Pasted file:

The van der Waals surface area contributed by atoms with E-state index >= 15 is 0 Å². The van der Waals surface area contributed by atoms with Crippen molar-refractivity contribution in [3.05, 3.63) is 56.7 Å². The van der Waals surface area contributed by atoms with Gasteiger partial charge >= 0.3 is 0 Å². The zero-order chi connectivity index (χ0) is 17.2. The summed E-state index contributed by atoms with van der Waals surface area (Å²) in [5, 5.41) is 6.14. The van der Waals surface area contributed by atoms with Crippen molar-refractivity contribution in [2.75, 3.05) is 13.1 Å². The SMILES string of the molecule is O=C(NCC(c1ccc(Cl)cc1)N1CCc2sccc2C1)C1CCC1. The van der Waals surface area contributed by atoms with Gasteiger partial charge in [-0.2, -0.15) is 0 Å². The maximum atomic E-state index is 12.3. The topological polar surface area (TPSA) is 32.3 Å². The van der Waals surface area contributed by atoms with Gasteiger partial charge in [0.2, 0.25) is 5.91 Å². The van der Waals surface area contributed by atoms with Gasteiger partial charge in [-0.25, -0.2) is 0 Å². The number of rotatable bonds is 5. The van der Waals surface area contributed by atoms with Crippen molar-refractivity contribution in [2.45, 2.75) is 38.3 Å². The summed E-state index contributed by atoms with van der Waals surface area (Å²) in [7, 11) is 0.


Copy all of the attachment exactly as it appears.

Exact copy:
The van der Waals surface area contributed by atoms with E-state index >= 15 is 0 Å². The van der Waals surface area contributed by atoms with Crippen molar-refractivity contribution in [3.05, 3.63) is 56.7 Å². The van der Waals surface area contributed by atoms with Gasteiger partial charge >= 0.3 is 0 Å². The zero-order chi connectivity index (χ0) is 17.2. The summed E-state index contributed by atoms with van der Waals surface area (Å²) in [5, 5.41) is 6.14. The van der Waals surface area contributed by atoms with Crippen molar-refractivity contribution in [2.75, 3.05) is 13.1 Å². The SMILES string of the molecule is O=C(NCC(c1ccc(Cl)cc1)N1CCc2sccc2C1)C1CCC1. The van der Waals surface area contributed by atoms with Gasteiger partial charge in [-0.2, -0.15) is 0 Å². The maximum atomic E-state index is 12.3. The topological polar surface area (TPSA) is 32.3 Å². The van der Waals surface area contributed by atoms with Gasteiger partial charge in [0.2, 0.25) is 5.91 Å². The van der Waals surface area contributed by atoms with Gasteiger partial charge in [-0.25, -0.2) is 0 Å². The number of rotatable bonds is 5. The van der Waals surface area contributed by atoms with Crippen molar-refractivity contribution in [2.45, 2.75) is 38.3 Å². The summed E-state index contributed by atoms with van der Waals surface area (Å²) in [7, 11) is 0.